To our friends battling miseries in the East: How can we help?

Nothing I’ve seen or read does justice to the immensity of Superstorm Sandy. But as we learned from multi-eventer Robert Baker and his Katrina ordeal, we masters athletes overcome all adversity. So I hope my Eastern friends, especially those in New York and New Jersey, are finding power, water and hope in these ugly days. Please check in here, and let us know you’re OK. And if you need help, let us know.

Downed tree in Battery Park area of Manhattan shows Sandy’s power.

Print Friendly

October 31, 2012

8 Responses

  1. Neni - October 31, 2012

    With over 4 million people in the metro area without power and watching the news of the devastation that “Sandy” has caused, it is shocking. The absolute destruction of homes and whole neighborhoods by either the flood waters or fires is heartbreaking especially when there is a loss of life.

    I am fortunate that where I live is away from the water and I am on a hill so I never lost power due to the power lines being underground. I live on a tree lined street and I am surrounded by trees so my biggest worry was a tree coming down on my home with the high winds.

    My thoughts and prayers are with all those affected
    by this storm.

  2. al cestero - November 3, 2012

    i too live about 15 miles from the shore on a hill.our 150 year old house held up strong, and a woodstove kept us warm , as we just got our electric back an hour ago .a generator allowed us to shower and to flush…the devastation is maximum throughout whole areas…what the wind didn’t wreck, the water did, and also large trees, and fires from severed gas lines… i’m 58 and have never seen the power of nature rear up like this. prayers are needed for the many families that were hit hard…! i must comment about the civility and harmony that was displayed by everyone on the roads with no traffic lights working. i am a believer in the inherent good of mankind, and was proven right the past few days…keep praying for those in need…!!!

  3. Rob Jerome - November 3, 2012

    With the cancellation of the New York City Marathon and thousands of participants already here from around the world, many have banded together to help in the relief efforts.

    Says a lot about the spirit of the track and field community.

  4. peter taylor - November 4, 2012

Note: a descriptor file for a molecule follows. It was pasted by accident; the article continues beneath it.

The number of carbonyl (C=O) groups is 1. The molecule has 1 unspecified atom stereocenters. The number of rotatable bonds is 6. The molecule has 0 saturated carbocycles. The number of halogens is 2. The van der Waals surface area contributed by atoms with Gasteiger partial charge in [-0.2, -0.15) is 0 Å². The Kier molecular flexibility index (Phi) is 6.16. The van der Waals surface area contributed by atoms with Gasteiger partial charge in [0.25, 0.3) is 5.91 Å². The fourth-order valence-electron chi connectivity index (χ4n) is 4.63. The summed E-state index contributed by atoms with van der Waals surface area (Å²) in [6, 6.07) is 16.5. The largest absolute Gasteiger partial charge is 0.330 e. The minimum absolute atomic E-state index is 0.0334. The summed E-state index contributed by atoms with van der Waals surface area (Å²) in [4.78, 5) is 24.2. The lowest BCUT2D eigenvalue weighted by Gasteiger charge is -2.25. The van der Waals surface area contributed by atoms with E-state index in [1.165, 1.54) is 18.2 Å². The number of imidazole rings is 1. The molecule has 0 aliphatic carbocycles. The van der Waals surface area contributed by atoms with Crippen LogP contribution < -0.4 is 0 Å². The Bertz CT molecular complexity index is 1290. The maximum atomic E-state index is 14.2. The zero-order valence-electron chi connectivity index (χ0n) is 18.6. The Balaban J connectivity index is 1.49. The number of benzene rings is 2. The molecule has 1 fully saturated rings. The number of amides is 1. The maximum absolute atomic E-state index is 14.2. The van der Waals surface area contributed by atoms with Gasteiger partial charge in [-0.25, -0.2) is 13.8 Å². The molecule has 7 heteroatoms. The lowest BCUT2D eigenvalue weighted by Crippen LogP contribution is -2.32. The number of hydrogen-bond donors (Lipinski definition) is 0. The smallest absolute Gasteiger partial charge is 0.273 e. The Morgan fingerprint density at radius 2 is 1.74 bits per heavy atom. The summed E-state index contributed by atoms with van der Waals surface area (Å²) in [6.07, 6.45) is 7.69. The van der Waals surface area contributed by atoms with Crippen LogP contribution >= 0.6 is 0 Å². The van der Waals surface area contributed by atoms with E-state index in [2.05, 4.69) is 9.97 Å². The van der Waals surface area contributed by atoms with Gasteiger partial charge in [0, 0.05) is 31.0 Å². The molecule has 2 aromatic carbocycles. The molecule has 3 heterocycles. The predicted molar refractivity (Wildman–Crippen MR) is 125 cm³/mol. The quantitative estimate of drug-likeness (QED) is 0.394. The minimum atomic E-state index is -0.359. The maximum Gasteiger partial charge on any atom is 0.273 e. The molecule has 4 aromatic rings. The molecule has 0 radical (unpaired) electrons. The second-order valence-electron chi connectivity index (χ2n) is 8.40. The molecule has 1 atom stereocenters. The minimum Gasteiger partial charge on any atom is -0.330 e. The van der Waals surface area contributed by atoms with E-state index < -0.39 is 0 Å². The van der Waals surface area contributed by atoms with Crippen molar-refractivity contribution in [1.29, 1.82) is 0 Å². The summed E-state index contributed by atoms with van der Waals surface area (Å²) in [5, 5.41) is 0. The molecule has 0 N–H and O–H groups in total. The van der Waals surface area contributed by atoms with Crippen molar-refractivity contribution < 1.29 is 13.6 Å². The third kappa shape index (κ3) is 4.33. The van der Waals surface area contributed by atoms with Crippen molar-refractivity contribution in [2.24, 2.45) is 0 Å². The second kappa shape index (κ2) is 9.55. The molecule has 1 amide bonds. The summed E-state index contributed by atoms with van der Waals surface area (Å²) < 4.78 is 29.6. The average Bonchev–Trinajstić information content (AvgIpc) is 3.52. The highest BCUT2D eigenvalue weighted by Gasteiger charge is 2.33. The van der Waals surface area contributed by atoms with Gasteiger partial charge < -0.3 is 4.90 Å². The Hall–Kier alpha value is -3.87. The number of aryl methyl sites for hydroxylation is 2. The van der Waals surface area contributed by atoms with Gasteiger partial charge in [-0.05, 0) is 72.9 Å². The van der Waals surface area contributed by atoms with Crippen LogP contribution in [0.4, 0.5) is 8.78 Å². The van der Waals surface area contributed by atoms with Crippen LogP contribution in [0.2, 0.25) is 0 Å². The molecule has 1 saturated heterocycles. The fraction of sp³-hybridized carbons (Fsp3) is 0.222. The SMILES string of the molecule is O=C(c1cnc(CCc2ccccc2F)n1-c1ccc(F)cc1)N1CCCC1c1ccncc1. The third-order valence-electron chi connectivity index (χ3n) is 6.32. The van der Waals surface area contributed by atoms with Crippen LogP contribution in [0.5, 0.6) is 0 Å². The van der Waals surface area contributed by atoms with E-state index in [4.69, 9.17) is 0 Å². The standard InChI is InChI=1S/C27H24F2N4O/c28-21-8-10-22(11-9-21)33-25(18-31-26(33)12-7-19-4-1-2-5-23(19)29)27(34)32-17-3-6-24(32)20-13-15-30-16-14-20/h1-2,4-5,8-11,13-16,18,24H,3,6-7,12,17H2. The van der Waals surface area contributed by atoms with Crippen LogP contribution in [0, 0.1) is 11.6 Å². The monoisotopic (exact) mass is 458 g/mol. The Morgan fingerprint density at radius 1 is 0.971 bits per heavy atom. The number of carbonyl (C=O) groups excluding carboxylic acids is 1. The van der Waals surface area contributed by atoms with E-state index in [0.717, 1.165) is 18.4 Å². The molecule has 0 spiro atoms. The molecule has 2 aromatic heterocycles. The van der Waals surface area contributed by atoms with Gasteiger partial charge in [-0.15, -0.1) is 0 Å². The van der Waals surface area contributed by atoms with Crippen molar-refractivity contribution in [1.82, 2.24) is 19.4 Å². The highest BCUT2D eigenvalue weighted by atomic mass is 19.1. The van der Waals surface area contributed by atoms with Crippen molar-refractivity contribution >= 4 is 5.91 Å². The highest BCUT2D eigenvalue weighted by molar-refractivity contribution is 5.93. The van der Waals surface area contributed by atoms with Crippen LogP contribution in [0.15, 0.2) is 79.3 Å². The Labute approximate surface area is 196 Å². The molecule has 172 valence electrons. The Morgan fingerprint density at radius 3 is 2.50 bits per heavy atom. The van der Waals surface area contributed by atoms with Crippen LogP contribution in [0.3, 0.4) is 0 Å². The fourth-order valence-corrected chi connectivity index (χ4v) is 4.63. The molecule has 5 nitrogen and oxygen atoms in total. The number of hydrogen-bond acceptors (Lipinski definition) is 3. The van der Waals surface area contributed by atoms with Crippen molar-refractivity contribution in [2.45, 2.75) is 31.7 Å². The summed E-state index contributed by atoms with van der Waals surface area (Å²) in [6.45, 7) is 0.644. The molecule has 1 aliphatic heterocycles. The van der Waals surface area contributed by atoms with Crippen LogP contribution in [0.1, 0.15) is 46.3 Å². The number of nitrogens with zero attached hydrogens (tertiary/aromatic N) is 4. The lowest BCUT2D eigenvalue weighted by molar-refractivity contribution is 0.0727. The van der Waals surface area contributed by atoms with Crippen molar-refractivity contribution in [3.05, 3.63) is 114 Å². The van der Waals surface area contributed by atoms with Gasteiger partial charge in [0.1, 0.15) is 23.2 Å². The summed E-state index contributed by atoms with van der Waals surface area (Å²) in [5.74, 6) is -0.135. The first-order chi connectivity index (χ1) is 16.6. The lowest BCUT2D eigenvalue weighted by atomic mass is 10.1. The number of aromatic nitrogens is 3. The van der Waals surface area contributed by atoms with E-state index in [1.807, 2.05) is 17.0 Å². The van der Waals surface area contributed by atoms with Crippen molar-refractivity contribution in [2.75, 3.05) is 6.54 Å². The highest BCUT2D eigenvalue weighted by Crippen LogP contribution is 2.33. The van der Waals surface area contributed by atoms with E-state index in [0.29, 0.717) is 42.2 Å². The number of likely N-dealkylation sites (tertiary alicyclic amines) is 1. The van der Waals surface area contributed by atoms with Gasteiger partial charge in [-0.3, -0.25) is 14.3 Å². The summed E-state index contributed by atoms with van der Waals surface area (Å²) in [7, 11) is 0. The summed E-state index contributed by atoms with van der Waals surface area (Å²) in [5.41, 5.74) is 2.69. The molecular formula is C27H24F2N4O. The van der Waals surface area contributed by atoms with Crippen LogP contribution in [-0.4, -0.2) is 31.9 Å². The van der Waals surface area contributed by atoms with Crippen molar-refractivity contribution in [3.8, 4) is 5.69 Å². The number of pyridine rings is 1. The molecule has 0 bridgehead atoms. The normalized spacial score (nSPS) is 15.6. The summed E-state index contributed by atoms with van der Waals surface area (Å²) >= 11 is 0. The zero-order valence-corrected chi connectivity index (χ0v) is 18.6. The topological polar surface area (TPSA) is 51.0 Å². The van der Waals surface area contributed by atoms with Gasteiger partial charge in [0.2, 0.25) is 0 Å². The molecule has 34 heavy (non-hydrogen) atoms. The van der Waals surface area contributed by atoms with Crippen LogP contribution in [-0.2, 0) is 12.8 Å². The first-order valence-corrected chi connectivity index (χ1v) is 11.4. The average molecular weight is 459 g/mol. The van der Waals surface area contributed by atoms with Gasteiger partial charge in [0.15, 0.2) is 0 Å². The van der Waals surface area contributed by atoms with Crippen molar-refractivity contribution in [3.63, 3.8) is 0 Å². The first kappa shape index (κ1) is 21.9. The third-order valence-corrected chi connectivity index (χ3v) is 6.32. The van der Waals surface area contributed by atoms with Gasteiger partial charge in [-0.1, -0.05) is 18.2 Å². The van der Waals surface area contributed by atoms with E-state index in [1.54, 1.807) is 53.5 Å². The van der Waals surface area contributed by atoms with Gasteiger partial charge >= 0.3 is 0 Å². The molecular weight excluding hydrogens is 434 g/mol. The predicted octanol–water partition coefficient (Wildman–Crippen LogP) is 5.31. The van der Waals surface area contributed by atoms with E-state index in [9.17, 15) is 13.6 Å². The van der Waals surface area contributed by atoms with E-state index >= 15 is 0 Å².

Very nicely said, Rob, and I heartily agree.

  5. Rob Jerome - November 4, 2012

    Here’s the website for the Marathoners Relief Project.

    In one of their efforts, they will meet today at Grand Army Plaza in Brooklyn (as far as the subway will currently take them)and then they will run 8 miles to help out on Coney Island, one of the hardest hit areas. There’s no stopping runners with a cause!

  6. Marie-Louise Michelsohn - November 4, 2012

    For those of you who know that I live on Long Island right on the water and are worried about me I am OK. I know people have tried to reach me and failed, so I want you not to worry. We of course do not have power or telephone which means we do not have heat. the house is now 52 degrees in the warmest area – 48 degrees elsewhere. We did not have running water, since we have our own well run by an electric pump but have since hooked up water from a neighbor. The night of the storm was fairly scary. We made 72 sandbags but the water did not come up to our house. I am in my office at the university. The university has generators. However, the university has been closed all week – a first.

    Nonetheless we are OK – just wanted to let you know. Sadly, many are doing much worse. We need to do something about climate change and stop producing so much greenhouse gas!

  7. Marie-Louise Michelsohn - November 4, 2012

    PS We don’t expect power here for another week. -Maybe more.

  8. peter taylor - November 6, 2012

    Glad to hear, Marie-Louise, that you are OK. Very hard to do without power in this modern world, however.

    Speaking of the modern world, did you know that September was the 331st consecutive month that the temperature for the world as a whole was higher than the 20th-century average? Let’s see, 331 months would be 27 years and 7 months. Quite a stretch (this is according to the National Oceanic and Atmospheric Administration [NOAA]).

    Perhaps there is a connection, as you suggest, between this amazing run of above-average temperatures and the big storms we have seen recently.

Leave a Reply